Abstract Background PQS (P seudomonas Quinolone Signal) and its precursor HHQ are signal molecules of the P. aeruginosa quorum sensing system. They explicate their role in mammalian pathogenicity by binding to the receptor PqsR that induces virulence factor production and biofilm formation. The enzyme PqsD catalyses the biosynthesis of HHQ. Results Enzyme kinetic analysis and surface plasmon resonance (SPR) biosensor experiments were used to determine mechanism and substrate order of the biosynthesis. Comparative analysis led to the identification of domains involved in functionality of PqsD. A kinetic cycle was set up and molecular dynamics (MD) simulations were used to study the molecular bases of the kinetics of PqsD. Trajectory analysis, pocket volume measurements, binding energy estimations and decompositions ensured insights into the binding mode of the substrates anthraniloyl-CoA and β-ketodecanoic acid. Conclusions Enzyme kinetics and SPR experiments hint at a ping-pong mechanism for PqsD with ACoA as first substrate. Trajectory analysis of different PqsD complexes evidenced ligand-dependent induced-fit motions affecting the modified ACoA funnel access to the exposure of a secondary channel. A tunnel-network is formed in which Ser317 plays an important role by binding to both substrates. Mutagenesis experiments resulting in the inactive S317F mutant confirmed the importance of this residue. Two binding modes for β-ketodecanoic acid were identified with distinct catalytic mechanism preferences.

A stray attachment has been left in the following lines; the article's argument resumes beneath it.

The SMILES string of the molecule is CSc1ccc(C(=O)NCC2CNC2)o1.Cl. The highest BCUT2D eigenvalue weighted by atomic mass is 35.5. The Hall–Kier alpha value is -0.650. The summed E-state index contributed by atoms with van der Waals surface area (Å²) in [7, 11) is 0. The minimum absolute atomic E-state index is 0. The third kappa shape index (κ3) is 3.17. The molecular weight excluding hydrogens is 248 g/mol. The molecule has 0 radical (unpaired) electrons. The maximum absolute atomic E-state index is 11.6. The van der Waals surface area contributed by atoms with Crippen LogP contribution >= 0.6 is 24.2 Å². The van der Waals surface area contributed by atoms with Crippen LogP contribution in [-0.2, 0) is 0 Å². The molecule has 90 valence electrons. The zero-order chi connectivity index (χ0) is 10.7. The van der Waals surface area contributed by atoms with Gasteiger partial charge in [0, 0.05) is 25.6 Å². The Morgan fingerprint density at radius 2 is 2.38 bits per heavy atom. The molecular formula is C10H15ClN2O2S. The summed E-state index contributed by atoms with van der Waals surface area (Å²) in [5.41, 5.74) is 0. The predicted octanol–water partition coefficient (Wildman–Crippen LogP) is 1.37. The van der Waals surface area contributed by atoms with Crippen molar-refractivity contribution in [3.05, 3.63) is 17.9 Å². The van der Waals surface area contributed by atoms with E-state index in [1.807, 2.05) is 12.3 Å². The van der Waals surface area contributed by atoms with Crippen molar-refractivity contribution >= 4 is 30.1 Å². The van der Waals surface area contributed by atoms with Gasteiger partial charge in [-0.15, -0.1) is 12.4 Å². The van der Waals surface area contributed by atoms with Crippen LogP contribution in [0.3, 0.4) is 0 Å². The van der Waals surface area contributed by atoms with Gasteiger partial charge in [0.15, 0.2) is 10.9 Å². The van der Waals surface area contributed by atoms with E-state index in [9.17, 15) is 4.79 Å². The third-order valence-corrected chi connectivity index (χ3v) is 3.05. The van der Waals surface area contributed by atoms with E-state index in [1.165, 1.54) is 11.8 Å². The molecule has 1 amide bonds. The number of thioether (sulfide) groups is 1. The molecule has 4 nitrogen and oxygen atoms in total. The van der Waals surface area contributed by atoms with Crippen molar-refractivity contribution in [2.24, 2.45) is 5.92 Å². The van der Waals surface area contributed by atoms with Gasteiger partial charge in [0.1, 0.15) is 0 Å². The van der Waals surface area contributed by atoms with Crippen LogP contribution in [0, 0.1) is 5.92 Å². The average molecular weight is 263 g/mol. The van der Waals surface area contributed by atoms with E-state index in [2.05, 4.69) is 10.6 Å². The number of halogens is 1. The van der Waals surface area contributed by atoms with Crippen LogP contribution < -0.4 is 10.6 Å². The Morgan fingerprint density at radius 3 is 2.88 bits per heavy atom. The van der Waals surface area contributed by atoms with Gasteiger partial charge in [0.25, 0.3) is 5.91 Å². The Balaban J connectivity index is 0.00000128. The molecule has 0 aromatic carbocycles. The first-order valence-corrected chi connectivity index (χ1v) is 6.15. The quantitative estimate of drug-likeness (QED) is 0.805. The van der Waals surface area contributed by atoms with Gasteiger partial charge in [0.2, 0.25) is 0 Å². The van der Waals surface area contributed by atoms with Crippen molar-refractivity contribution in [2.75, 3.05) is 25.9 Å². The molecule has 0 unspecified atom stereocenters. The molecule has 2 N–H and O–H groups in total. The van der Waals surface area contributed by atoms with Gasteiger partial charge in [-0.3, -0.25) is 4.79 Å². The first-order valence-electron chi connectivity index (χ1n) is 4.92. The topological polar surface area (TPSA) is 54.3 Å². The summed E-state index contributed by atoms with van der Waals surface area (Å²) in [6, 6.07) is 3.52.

• Molecular basis of HHQ biosynthesis: molecular dynamics simulations, enzyme kinetic and surface plasmon resonance studies.

      Steinbach, Anke; Maurer, Christine K; Weidel, Elisabeth; Henn, Claudia; Brengel, Christian; Hartmann, Rolf W; Negri, Matthias (2013)